Conclusions: Macrophotography and ultrasound imaging can be regarded as important tools for determining and quantifying the aspects of cellulite. With a gold standard missing for investigating cellulite severity, these two methods may not determine cellulite at the cellular level, but they do characterize the skin appearance so typical for cellulite. Combined with a variety of other methods, macrophotography and ultrasound imaging can very well define cellulite-reducing efficacy from the cosmetic point of view.
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http://dx.doi.org/10.1111/j.1600-0846.2008.00300.xDOI Listing
August 2008

Influence of climatic conditions on antiperspirant efficacy determined at different test areas.

Skin Res Technol 2008 May;14(2):213-9

proDERM Institute for Applied Dermatological Research GmbH, Schenefeld, Germany.

Background: The efficacy of antiperspirants is a current topic among the developers of cosmetic products. According to the Food and Drug Administration (FDA) for the US market, efficacy testing performed in the axilla of human volunteers is mandatory. Another method is yet available, which enables comparison of more than one antiperspirant formula in a single study by performing the test on the backs of volunteers. However, how reproducible are these methods, comparing between the back and axilla? Do they differ as a result of seasonal variation? Is a correlation between the results of the two methods possible?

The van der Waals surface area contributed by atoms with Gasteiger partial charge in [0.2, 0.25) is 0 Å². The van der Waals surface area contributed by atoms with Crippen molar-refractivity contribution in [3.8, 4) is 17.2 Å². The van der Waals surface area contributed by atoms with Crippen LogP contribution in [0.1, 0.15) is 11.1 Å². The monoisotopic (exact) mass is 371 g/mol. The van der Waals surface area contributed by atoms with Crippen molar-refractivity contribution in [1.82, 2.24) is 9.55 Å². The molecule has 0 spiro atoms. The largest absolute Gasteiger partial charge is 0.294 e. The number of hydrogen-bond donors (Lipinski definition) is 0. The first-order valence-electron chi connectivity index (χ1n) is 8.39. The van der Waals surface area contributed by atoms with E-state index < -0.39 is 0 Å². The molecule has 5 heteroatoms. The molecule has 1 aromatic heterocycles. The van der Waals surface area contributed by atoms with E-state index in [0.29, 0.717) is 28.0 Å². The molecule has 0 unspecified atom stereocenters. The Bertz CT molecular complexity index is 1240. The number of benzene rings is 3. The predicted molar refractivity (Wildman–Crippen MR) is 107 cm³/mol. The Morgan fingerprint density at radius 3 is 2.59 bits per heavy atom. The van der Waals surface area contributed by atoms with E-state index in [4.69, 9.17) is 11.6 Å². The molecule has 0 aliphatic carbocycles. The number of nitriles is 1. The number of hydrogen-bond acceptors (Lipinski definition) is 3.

Methods: To answer these questions, the antiperspirant efficacy of aluminium chlorohydrate (ACH) aqueous solutions was investigated in the axilla and on the backs of volunteers, in four separate clinical studies covering cold and warm seasons. Four days of product application were followed by thermal sweat induction on the fifth day, using a sauna. The amount of sweat recovered by weighing cotton pads before and after sweat induction was used to calculate sweat reduction. Testing in the axilla and on the back was performed on the same volunteers simultaneously to achieve the best comparable data. For this reason, the FDA guideline was slightly modified to thermal stimulation in a sauna instead of in a hot room.